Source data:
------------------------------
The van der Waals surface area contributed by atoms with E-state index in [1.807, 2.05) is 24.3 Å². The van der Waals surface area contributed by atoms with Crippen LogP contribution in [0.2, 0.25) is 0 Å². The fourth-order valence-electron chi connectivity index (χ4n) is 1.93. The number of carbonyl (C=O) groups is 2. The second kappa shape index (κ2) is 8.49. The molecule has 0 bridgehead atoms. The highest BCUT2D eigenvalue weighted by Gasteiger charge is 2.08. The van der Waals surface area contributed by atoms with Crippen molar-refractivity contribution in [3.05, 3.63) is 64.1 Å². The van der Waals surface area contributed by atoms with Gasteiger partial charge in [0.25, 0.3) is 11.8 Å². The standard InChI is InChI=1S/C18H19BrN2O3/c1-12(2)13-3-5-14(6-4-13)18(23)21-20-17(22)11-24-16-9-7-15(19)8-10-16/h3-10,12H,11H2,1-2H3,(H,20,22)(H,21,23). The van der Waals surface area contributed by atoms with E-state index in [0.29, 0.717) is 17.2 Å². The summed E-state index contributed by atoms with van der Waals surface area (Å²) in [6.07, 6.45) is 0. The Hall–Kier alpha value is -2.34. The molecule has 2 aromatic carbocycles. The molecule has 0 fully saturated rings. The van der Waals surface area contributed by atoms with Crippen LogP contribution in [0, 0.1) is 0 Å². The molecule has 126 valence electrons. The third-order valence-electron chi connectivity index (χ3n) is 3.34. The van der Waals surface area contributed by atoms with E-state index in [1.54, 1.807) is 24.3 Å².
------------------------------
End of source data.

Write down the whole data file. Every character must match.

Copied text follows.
The van der Waals surface area contributed by atoms with E-state index in [1.807, 2.05) is 24.3 Å². The van der Waals surface area contributed by atoms with Crippen LogP contribution in [0.2, 0.25) is 0 Å². The fourth-order valence-electron chi connectivity index (χ4n) is 1.93. The number of carbonyl (C=O) groups is 2. The second kappa shape index (κ2) is 8.49. The molecule has 0 bridgehead atoms. The highest BCUT2D eigenvalue weighted by Gasteiger charge is 2.08. The van der Waals surface area contributed by atoms with Crippen molar-refractivity contribution in [3.05, 3.63) is 64.1 Å². The van der Waals surface area contributed by atoms with Gasteiger partial charge in [0.25, 0.3) is 11.8 Å². The standard InChI is InChI=1S/C18H19BrN2O3/c1-12(2)13-3-5-14(6-4-13)18(23)21-20-17(22)11-24-16-9-7-15(19)8-10-16/h3-10,12H,11H2,1-2H3,(H,20,22)(H,21,23). The van der Waals surface area contributed by atoms with E-state index in [0.29, 0.717) is 17.2 Å². The summed E-state index contributed by atoms with van der Waals surface area (Å²) in [6.07, 6.45) is 0. The Hall–Kier alpha value is -2.34. The molecule has 2 aromatic carbocycles. The molecule has 0 fully saturated rings. The van der Waals surface area contributed by atoms with Crippen LogP contribution in [0, 0.1) is 0 Å². The molecule has 126 valence electrons. The third-order valence-electron chi connectivity index (χ3n) is 3.34. The van der Waals surface area contributed by atoms with E-state index in [1.54, 1.807) is 24.3 Å².